French Minister of Foreign Affairs Jean-Marc Ayrault addresses delegates at the opening of the Mideast peace conference in Paris, Jan. 15, 2017.
French Minister of Foreign Affairs Jean-Marc Ayrault addresses delegates at the opening of the Mideast peace conference in Paris, Jan. 15, 2017.

PARIS - With fears that President-elect Donald Trump may dramatically shift U.S. policy on the Middle East, representatives of more than 70 countries and international organizations on Sunday affirmed that a two-state solution is the only viable option for peace.,

Following a meeting in Paris that neither the Israelis nor the Palestinians attended, French President Francois Hollande dismissed naysayers and cynics who already had written it off as a failure, suggesting the symbolism and the message are equally important.

French President Francois Hollande delivers his sp
French President Francois Hollande delivers his speech at the opening of the Mideast peace conference in Paris, Sunday, Jan. 15, 2017.

“The naivete would be to think the rapprochement between Israel and its neighbors that is so necessary could be possible without moving forward on peace between the Israelis and the Palestinians,” he said.

The peace conference is the second hosted by Paris in less than a year, and the final statement said another will be held by the end of 2017. It comes as the Obama administration wraps up eight years in office with no success in inching the years’ old peace process forward.

In a major departure from previous U.S. policy, Washington abstained last month from vetoing a U.N. resolution criticizing Israeli settlement building.

Some now fear Trump’s apparently friendlier stance toward Israeli settlements and vow to move the U.S. embassy from Tel Aviv to Jerusalem could endanger the two-state option.

FILE - A general view of housing in the Israeli or
FILE - A general view of housing in the Israeli orthodox Jewish settlement of Revava, near the West Bank city of Nablus, Oct. 22, 2016.

A final communique did not specifically criticize Trump’s vow to move the U.S. embassy. Nor did Hollande.

Outgoing Secretary of State John Kerry, who attended the talks, said those plans do “not belong within international fora at this moment.”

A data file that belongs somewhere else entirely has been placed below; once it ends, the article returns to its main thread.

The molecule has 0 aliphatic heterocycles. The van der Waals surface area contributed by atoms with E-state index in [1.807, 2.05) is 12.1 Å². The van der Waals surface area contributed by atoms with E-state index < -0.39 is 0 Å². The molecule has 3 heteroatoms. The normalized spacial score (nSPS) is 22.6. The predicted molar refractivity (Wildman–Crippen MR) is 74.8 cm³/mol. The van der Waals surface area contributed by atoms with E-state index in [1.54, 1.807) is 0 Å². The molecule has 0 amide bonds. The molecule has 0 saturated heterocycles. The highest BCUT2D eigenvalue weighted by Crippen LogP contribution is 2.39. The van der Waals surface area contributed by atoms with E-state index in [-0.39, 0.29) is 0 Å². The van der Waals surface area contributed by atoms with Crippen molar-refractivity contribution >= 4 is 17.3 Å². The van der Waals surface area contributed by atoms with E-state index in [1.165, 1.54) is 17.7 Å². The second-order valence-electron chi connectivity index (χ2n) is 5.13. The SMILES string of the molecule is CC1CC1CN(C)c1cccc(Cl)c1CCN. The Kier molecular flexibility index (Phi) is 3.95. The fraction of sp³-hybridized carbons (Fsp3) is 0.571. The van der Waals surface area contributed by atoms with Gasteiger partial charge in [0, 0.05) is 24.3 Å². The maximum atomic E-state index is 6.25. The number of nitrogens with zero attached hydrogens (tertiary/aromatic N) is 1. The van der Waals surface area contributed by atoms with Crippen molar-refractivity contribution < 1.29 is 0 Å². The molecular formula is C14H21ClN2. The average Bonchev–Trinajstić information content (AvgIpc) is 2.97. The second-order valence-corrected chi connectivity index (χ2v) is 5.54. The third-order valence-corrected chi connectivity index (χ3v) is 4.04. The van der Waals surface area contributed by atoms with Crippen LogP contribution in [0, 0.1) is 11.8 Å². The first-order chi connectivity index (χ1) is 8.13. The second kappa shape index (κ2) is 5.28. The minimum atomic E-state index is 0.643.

But in an interview on France 3 TV, French Foreign Minister Jean-Marc Ayrault warned against the possible embassy move, suggesting it could be a ‘provocation’ and threatens a two-state solution.

The peace talks have lost ground for other reasons. World attention has shifted to other Middle East hot spots, including Syria and Iraq. But Hollande said the two issues can not be separated.

The fallout of the weakening dialogue and Israeli settlement building is manifest in the “distrust growing between the two parties which the extremists are exploiting” along with terrorists, pointing to last week’s truck attack in Jerusalem as a case in point.

The French leader has invited both Israeli leader Benjamin Netanyahu and Palestinian President Mahmoud Abbas to discuss the outcome of the Paris meeting. Reports say only Abbas has accepted.

For his part, Netanyahu called the Paris talks useless, and Israeli supporters staged a small demonstration against them Sunday morning.

For Paris, the peace talks have a local impact; France hosts Western Europe's largest populations of Jews and Muslims. But most analysts doubt France or Europe could move the peace process forward alone.

“The conference in itself was important, but beyond the form and protocol we see nobody wants to budge from their positions,” Middle East specialist Jean-Paul Chagnollaud told France 24 TV, criticizing Holland’s remarks as ‘vague’ and ‘cold.’

“It will be forgotten in a matter of days,” he predicted.

But others commended the gathering simply for taking place.

“It won’t lead to peace in the coming months; it won’t relaunch by miracle a promising Israeli-Palestinian dialogue,” the daily Le Monde newspaper wrote in an editorial. “It nonetheless makes complete sense..we cannot abandon a two-state solution…even though it grows daily more improbable."

Special Project

More Coverage